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The Coleridge Way is a 51-mile (82 km) footpath in Somerset and Devon, England.

Coleridge Way
White painted building
Length51 mi (82 km)
LocationQuantock Hills, Exmoor National Park, Somerset, England
TrailheadsNether Stowey/Lynmouth
The waymark of the walk is a quill pen which appears on wooden post throughout the route

It was opened in April 2005, and the route links several sites associated with the poet Samuel Taylor Coleridge starting from Coleridge Cottage at Nether Stowey. Originally the route finished at Porlock but on 21 May 2014 an extension to Lynmouth was launched.[1] Walkers have the option of continuing along the South West Coast Path into the Valley of the Rocks and Poets Shelter.

The footpath is waymarked. It starts in the Quantock Hills (England's first Area of Outstanding Natural Beauty), passing through the villages of Holford, West Quantoxhead and Bicknoller before moving onto the Brendon Hills, within Exmoor National Park, through the villages of Monksilver, Roadwater and Luxborough, across Lype Hill to Wheddon Cross. The route then crosses an area of moorland at Dunkery Hill to the woodland village of Horner and moves towards the coast at Porlock on the Bristol Channel. From here the route climbs through Worthy Woods before descending into the Doone Valley passing Oare, Malmsmead, Brendon and Watersmeet before finishing by the Pavilion National Park Centre in Lynmouth where it intersects with the South West Coast Path. The landscapes include heathland, moorland, deciduous and coniferous woodland, farmland, deeply wooded valleys.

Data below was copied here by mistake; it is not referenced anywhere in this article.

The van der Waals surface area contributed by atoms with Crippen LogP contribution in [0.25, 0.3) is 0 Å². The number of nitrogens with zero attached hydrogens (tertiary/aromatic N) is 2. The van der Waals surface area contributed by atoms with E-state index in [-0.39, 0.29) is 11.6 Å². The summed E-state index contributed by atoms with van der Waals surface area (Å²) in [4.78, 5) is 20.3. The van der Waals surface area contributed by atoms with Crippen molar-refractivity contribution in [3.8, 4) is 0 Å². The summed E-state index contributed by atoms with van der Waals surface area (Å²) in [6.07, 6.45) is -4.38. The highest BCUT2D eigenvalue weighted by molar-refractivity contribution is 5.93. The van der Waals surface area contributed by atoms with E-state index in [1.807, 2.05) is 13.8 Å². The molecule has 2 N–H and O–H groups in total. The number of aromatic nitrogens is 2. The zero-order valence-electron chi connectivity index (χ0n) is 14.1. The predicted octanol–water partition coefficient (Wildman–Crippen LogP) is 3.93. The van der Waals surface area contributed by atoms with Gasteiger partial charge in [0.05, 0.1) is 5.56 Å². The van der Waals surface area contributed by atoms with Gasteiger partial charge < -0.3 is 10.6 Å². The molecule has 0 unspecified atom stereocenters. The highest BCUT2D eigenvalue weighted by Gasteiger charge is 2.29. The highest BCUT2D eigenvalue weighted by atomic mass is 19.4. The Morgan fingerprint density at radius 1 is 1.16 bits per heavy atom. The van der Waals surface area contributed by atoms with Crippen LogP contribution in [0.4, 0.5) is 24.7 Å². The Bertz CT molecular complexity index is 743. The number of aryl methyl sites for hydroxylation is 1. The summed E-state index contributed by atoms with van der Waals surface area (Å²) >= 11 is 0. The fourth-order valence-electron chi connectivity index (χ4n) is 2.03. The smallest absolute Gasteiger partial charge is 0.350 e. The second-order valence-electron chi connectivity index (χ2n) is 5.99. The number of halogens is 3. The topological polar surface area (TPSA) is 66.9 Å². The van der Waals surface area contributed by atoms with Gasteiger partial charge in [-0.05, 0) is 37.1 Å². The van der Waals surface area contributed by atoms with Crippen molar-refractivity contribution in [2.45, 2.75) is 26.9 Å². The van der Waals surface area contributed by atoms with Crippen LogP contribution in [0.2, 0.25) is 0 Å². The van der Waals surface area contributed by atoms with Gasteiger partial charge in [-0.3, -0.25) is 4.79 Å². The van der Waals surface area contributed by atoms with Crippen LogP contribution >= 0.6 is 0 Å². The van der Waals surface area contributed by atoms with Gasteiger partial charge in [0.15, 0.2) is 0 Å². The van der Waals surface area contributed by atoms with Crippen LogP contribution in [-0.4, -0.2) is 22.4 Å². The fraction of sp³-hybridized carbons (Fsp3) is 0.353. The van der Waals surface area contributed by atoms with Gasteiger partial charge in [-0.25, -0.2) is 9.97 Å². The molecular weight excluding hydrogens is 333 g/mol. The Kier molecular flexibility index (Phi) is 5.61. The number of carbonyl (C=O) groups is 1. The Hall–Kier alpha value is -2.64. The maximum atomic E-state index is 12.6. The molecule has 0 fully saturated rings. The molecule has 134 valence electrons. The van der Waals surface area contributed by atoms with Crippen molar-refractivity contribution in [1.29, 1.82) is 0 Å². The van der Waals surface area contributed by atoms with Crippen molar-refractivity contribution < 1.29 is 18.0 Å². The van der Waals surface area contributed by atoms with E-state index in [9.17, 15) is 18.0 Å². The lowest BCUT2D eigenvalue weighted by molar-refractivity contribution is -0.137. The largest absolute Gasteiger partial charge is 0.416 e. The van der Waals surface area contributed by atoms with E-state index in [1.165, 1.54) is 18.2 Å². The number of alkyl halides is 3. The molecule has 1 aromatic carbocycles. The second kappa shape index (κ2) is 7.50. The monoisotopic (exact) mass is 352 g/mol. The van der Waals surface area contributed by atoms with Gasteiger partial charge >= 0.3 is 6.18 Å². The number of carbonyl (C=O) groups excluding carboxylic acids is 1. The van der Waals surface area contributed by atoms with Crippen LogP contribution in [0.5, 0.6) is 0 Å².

In May 2007 The Coleridge Bridle Way was launched providing a horse riding route between Nether Stowey and Exford and includes over 4 miles (6.4 km) of bridleways.[2]

In 2008 it was selected by The Times as one of Britain's best autumn walks.[3]

See alsoEdit


  1. ^ "Archived copy". Archived from the original on 21 May 2014. Retrieved 21 May 2014.CS1 maint: Archived copy as title (link)
  2. ^ "The Coleridge Way". Somerset Rural Renaissance. Retrieved 14 May 2010.
  3. ^ Seal, Jeremy (21 September 2008). "Britain's 13 best autumn walks". Times Online. London: The Times. Retrieved 21 September 2008.

External linksEdit